The Electric Fence method and more: Five ways to get started with harmony singing

"Okay ladies, let's take it from the second system on page three, right at, "He's just a poor boy, from a poor family." (Photo by Geoff Charles, 1953)Yesterday I covered matching pitch for beginning singers. Once you've mastered singing a melody in tune, you'll find yourself wanting to sing harmony!

Sometimes trying to harmonize feels like trying to climb up a slope where you keep sliding back down despite repeated attempts. What follows are some tips that will hopefully help you gain some traction.

1. Put on some music and start experimenting with your voice. Harmony is, essentially, multiple pitches at once. One way to proceed is to put on a favorite song (alone in the car?) and start singing whatever comes to you. Try some high notes, low notes, long tones, short tones. By definition if you are not singing the melody (i.e., the tune) you are singing harmony, no matter how terrible it may sound. Just call it avant garde. As I tell the Intown Women's Glee Club, whatever you sing will either sound good or...interesting. There is Good Interesting and Interesting Interesting, but isn't that in the ear of the beholder?

2. If you are having trouble breaking away from the melody, drop the words. Listen to the Beatles' "Hey Jude" (I know, what a chore). During the first verse, it's just Paul singing alone. In the second verse, on the word "minute," the other guys come in singing "ahhhhh." Think about how much easier it is to just pick a note and stick with it, rather than come up with a distinct harmony line! Still, it's completely legit. You can add aaahs and la la las to just about anything.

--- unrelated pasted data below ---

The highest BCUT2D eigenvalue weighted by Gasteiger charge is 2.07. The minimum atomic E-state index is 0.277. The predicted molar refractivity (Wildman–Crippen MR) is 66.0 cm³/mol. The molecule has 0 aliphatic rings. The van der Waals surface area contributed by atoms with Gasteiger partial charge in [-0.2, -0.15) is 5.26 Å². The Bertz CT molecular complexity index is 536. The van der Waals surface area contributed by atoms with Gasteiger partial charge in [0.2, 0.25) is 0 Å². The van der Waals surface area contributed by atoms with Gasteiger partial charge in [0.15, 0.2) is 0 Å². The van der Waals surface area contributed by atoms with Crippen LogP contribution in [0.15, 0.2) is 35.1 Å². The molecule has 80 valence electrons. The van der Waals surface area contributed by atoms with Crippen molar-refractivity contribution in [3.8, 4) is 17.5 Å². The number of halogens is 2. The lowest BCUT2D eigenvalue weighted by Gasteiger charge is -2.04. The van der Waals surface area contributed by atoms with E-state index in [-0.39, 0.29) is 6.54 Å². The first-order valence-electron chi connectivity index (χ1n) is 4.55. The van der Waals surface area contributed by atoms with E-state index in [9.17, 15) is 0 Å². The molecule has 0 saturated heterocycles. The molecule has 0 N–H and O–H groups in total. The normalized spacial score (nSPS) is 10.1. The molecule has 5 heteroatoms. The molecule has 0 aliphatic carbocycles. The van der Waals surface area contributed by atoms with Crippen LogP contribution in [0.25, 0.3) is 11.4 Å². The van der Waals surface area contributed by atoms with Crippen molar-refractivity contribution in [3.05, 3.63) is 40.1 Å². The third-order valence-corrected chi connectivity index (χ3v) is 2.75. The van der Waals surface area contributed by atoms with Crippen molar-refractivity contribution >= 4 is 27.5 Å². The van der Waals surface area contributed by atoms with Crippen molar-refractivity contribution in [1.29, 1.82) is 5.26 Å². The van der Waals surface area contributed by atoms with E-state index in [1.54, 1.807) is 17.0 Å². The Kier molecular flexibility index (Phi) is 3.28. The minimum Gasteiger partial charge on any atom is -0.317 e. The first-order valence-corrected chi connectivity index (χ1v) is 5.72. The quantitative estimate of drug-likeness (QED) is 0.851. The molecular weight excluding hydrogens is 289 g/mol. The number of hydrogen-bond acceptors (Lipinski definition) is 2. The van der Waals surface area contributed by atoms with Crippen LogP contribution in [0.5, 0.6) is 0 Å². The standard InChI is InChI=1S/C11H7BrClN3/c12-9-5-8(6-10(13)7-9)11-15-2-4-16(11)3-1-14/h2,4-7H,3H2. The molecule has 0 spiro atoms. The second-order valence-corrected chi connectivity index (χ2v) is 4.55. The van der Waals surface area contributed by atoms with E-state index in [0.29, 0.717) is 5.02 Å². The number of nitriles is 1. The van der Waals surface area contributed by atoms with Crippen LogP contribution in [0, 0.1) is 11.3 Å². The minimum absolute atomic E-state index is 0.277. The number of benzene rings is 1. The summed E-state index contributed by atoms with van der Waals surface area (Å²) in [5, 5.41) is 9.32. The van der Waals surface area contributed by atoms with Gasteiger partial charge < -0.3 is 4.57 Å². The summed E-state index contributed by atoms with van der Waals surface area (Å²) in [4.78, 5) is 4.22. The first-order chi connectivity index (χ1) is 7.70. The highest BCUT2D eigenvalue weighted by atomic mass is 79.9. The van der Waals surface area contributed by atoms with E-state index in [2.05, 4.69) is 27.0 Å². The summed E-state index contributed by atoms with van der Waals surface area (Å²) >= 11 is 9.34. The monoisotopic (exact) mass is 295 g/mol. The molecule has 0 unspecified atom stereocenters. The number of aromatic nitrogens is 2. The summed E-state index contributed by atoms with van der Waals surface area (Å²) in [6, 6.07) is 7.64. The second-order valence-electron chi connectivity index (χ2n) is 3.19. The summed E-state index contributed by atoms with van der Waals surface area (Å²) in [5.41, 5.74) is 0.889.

3. Don't know what notes to sing? Try the Electric Fence method. If you're on the fence between good and interesting, make it an electric fence and you'll hop right to the good side!

If you sing out nice and strong, you will find that some pitches give you a pleasant buzzing vibration as the frequencies bounce off each other (no, I'm not a physicist, why do you ask?).

On the other hand, some notes that you sing will make you recoil. They just don't sound right or feel good, so you get off right away. Over time you will condition yourself to steer clear of the zaps and stick to the notes that sound good, just like the obedient little goat at my grandparents' farm (it wasn't much of a singer but once was enough as far as getting shocked).

4. Learn existing harmony parts. If you have the opportunity to sing in a choir, you will learn a specific harmony part to sing against the melody (unless your part actually is the melody). This is a great way to experience how singing harmony is supposed to feel, and develop the independence to stick to your part even when someone else is singing a different part.

Also, seek out the harmony parts in the music you listen to. You might start with call-and-response type songs (if you're not Gladys Knight, you're a Pip - can you pick out your part?) and then try out some closer harmonies where two or more parts are moving together in the same rhythm. If it's not fun, you're doing it wrong - pick stuff you really like.

5. Improvise harmony parts where none exist. This is different from the approaches described above. There, you are just singing some notes and playing around. This is more like, Bono just pulled you onstage to sing with him on "One" and you better be able to come up with something.

I enjoy using this trick when the song is out of my range. If I were going to sing the melody it would be either too high or too low, but I can come up with a harmony part that fits (Jeff Tweedy, you ever need a backup singer, call me!).


I stopped at five, but there are many more approaches to harmonization. Let me know what's worked for you!